Could Sabotage Stop Putin From Using the Nuclear Option?

If the West is behind mysterious fires in Russia, the ongoing—but deniable—threat could deter Putin from escalating.

By , a professor at Georgetown University’s School of Foreign Service, a nonresident scholar at the Middle East Institute, a former CIA operations officer, and the author of The Recruiter: Spying and the Lost Art of American Intelligence.
A fire rages at the Central Research Institute of the Aerospace Defense Forces in Tver, Russia
A fire rages at the Central Research Institute of the Aerospace Defense Forces in Tver, Russia
A fire rages at the Central Research Institute of the Aerospace Defense Forces in Tver, Russia on April 21. Maksim Shkolnikov / Sputnik via AP

The mysterious fires and explosions that have plagued Russia in recent weeks have aroused suspicion and curiosity. If they are not coincidental, they raise an important question: Could such sabotage alter Russian President Vladimir Putin’s calculus to make good on his threats to employ nuclear weapons?

CIA director William Burns observed that Putin believes he can’t afford to lose in Ukraine, is likely to double down, and that his nuclear saber-rattling should not be taken lightly. Avril Haines, director of national intelligence, told the U.S. Senate Armed Services Committee that Russia’s refocus on the Donbas was likely “only a temporary shift,” assessed that “Putin’s strategic goals have probably not changed,” and cautioned that his invasion could become “more unpredictable and potentially escalatory.”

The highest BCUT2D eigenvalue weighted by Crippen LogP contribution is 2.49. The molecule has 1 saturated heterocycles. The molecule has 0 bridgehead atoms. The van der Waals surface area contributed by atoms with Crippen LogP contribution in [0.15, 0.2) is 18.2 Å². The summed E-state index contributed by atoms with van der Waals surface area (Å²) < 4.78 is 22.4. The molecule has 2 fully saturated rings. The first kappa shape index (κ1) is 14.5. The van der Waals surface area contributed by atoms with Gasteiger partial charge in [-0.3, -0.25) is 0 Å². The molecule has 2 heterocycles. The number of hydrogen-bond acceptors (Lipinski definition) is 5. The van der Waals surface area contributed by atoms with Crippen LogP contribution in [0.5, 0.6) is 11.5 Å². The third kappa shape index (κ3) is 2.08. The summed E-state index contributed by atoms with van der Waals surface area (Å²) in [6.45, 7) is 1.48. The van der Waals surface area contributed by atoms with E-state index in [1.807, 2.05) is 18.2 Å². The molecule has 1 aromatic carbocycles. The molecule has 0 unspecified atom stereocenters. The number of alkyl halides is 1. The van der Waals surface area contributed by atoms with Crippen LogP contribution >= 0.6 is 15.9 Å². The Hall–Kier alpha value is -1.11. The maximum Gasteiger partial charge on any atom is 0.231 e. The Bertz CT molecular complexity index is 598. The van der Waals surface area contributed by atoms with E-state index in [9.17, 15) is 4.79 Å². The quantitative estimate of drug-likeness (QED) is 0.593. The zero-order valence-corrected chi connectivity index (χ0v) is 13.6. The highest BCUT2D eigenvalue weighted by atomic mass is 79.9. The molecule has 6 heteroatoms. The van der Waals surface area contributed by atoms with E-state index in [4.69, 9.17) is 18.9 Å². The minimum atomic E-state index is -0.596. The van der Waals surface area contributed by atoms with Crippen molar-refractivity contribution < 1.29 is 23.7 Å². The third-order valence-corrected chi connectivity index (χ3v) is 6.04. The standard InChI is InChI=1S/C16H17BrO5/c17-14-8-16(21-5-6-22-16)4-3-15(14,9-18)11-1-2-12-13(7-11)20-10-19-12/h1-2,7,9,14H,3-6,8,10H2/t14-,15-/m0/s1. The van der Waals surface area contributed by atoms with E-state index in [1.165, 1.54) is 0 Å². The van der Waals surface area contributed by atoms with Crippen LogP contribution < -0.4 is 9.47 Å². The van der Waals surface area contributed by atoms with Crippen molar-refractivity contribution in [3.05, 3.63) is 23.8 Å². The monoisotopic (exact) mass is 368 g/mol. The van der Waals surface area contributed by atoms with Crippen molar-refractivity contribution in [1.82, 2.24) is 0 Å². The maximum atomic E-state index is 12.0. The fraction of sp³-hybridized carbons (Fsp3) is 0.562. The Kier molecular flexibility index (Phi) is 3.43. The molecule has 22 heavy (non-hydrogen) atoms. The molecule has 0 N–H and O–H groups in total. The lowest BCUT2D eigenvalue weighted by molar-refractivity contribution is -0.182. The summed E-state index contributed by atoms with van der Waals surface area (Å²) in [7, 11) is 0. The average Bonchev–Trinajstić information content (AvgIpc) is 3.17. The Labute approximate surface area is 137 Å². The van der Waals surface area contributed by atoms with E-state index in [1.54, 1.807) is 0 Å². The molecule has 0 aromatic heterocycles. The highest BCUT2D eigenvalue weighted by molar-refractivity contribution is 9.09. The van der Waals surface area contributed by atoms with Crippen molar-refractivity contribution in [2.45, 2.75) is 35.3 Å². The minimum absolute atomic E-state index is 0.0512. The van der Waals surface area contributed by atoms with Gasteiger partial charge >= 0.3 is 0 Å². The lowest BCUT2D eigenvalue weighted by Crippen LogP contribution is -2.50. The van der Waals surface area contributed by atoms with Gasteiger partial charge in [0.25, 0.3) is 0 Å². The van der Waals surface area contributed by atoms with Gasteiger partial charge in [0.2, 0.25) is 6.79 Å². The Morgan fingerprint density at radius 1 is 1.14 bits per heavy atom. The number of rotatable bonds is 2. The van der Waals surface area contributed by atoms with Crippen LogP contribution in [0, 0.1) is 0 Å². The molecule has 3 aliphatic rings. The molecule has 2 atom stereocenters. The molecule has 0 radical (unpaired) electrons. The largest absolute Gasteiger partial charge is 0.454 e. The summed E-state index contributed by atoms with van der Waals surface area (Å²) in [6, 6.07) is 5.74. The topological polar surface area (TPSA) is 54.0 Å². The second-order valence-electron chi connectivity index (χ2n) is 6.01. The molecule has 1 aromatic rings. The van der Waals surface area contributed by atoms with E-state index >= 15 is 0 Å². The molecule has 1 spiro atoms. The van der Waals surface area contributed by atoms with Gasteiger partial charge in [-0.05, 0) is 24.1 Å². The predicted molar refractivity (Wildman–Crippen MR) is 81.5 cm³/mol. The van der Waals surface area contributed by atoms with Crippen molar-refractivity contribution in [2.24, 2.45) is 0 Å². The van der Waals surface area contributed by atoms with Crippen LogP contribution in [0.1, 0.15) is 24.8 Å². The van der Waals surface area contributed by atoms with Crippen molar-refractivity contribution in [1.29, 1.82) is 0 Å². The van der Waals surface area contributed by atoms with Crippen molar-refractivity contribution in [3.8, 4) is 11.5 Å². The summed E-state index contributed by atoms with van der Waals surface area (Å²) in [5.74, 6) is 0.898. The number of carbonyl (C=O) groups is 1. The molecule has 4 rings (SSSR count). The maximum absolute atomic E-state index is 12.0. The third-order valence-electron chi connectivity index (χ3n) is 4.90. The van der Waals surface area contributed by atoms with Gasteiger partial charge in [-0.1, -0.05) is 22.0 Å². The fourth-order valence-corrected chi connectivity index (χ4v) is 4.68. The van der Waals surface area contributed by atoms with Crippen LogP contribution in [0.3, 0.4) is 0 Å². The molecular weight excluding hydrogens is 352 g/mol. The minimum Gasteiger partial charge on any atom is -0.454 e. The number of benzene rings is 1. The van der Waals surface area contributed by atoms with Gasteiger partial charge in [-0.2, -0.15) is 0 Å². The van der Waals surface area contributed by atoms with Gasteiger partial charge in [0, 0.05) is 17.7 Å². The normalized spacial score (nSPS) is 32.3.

The West has few remaining options to exact further costs—beyond war itself—should Putin elect to employ weapons of mass destruction within Ukraine or expand his invasion to Moldova. U.S. and allied enabling of a Ukrainian sabotage campaign inside Russia telegraphs a significant and escalating cost Putin can ill afford—but it is not without risk. Executed poorly or too aggressively, such a campaign could provoke rather than preempt. It could provide Putin the excuse to escalate and gift him a narrative he could use to rally domestic support.

The mysterious fires and explosions that have plagued Russia in recent weeks have aroused suspicion and curiosity. If they are not coincidental, they raise an important question: Could such sabotage alter Russian President Vladimir Putin’s calculus to make good on his threats to employ nuclear weapons?

CIA director William Burns observed that Putin believes he can’t afford to lose in Ukraine, is likely to double down, and that his nuclear saber-rattling should not be taken lightly. Avril Haines, director of national intelligence, told the U.S. Senate Armed Services Committee that Russia’s refocus on the Donbas was likely “only a temporary shift,” assessed that “Putin’s strategic goals have probably not changed,” and cautioned that his invasion could become “more unpredictable and potentially escalatory.”